NEW LAW SEALS ARREST RECORD FOR THOSE ARRESTED BUT NEVER CONVICTED OF A CRIME
Why is this new CARE ACT 2018 law important?
On January 1, 2018, California’s C.A.R.E. Act (Consumer Arrest Record Equity Act, Senate Bill 393,) came into effect. The benefits cannot be understated for those who are eligible. This law seals arrest records for those who have been arrested but not convicted of a crime; that means that the previously public arrest record will now be private, protected information that will not show up on criminal background checks. Click Here for more information.
Under the previous laws, the burden was on the arrested person to prove that they were “factually innocent.” The law under §851.8 also included a burdensome time restraint of only two years to be able to pursue the relief. That standard was difficult to meet and that relief was almost never granted. Thus, employers, housing authorities, dating partners and countless other entities were free to use this information in a discriminatory way that violated the arrested person’s privacy and led to the loss of opportunity for those affected.
Now under the new CARE ACT 2018 law, the petitioner can have their arrest record sealed as a matter of right. It also prohibits anyone from disseminating information related to the sealed arrest and imposes a civil fine between $500 and $2,500 per violation on those who violate this law.
Those arrested, charged and whose charges were subsequently DISMISSED (§851.91)
Those arrested, charged, but who completed drug diversion, other DIVERSION, or DEFERRED ENTRY OF JUDGEMENT (§851.87)
Those who were arrested, charged and ACQUITTED i.e. found “not guilty” at trial (§851.91)
When can eligible persons obtain relief?
Although there is no expiration date to pursue this relief, an individual becomes eligible as a matter of right after the statute of limitation lapses for the given offense they were arrested.
Thus, if you are arrested for a misdemeanor, you must wait one year before petitioning to seal arrest
If you are arrested for a felony, you must wait three years before petitioning to seal the arrest
What is the process?
Although the C.A.R.E. Act directs the Judicial Council to create forms to be utilized by a person applying to have his or her arrest sealed, a competent attorney can begin obtaining relief for eligible persons by filing a petition that includes the following:
A petition must be filed in the court of the county in which the petitioner was arrested at least 15 days prior to the hearing of the petition
A copy must be served upon the prosecuting attorney of the city or county, and upon the law enforcement agency that made the arrest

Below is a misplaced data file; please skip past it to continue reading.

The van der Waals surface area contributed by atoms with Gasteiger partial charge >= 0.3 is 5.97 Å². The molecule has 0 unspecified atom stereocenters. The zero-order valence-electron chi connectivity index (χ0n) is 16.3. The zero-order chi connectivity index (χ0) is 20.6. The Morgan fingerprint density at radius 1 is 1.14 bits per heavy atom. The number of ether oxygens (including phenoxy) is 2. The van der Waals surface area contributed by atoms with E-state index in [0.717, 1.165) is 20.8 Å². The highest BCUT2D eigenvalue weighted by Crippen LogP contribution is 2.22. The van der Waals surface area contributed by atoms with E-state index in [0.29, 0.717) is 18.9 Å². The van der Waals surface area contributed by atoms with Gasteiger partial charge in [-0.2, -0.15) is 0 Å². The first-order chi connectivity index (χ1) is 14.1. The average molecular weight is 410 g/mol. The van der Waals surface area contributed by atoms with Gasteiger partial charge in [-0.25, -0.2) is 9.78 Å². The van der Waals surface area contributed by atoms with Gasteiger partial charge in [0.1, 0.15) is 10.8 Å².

The petition must include all of the following information:
Petitioner’s name and date of birth
Date of the arrest for which sealing is sought
City and county where the arrest took place
The law enforcement agency that made the arrest and any other identifying information such as police report # and court case #
The offenses alleged upon which the arrest was made
After a hearing is conducted, and the petition for sealing arrest records is granted, the court is required to issue a written ruling and order the following (among others):
The arrest record is sealed and the arrest is deemed NOT to have occurred; the petitioner may answer questions accordingly related to the arrest, and the petitioner is released from all penalties and disabilities resulting from the arrest
Within 30 days of issuing the order, the court shall forward a copy of the order to the law enforcement agency that made the arrest, and to the agency that administers the master local summary criminal history
Within 30 days, the court shall forward a disposition report to the Department of Justice indicating that relief has been ordered law.
Are there any exceptions to the C.A.R.E. Act?
If an arrestee’s record demonstrates a pattern of conduct, such as five or more prior arrests for the following charges:
Then a petition may only be granted upon a showing that the sealing of the arrest will be in the interest of justice. In addition, the law states that if the petitioner intentionally evaded law enforcement efforts to prosecute the case, such as engaging in identity fraud, or leaving the jurisdiction in which arrest was made until the statute of limitations has run, then the petitioner may be denied relief.
Contact the Law Office of Valery Nechay now for a free consultation to determine whether you qualify for having your arrest records sealed.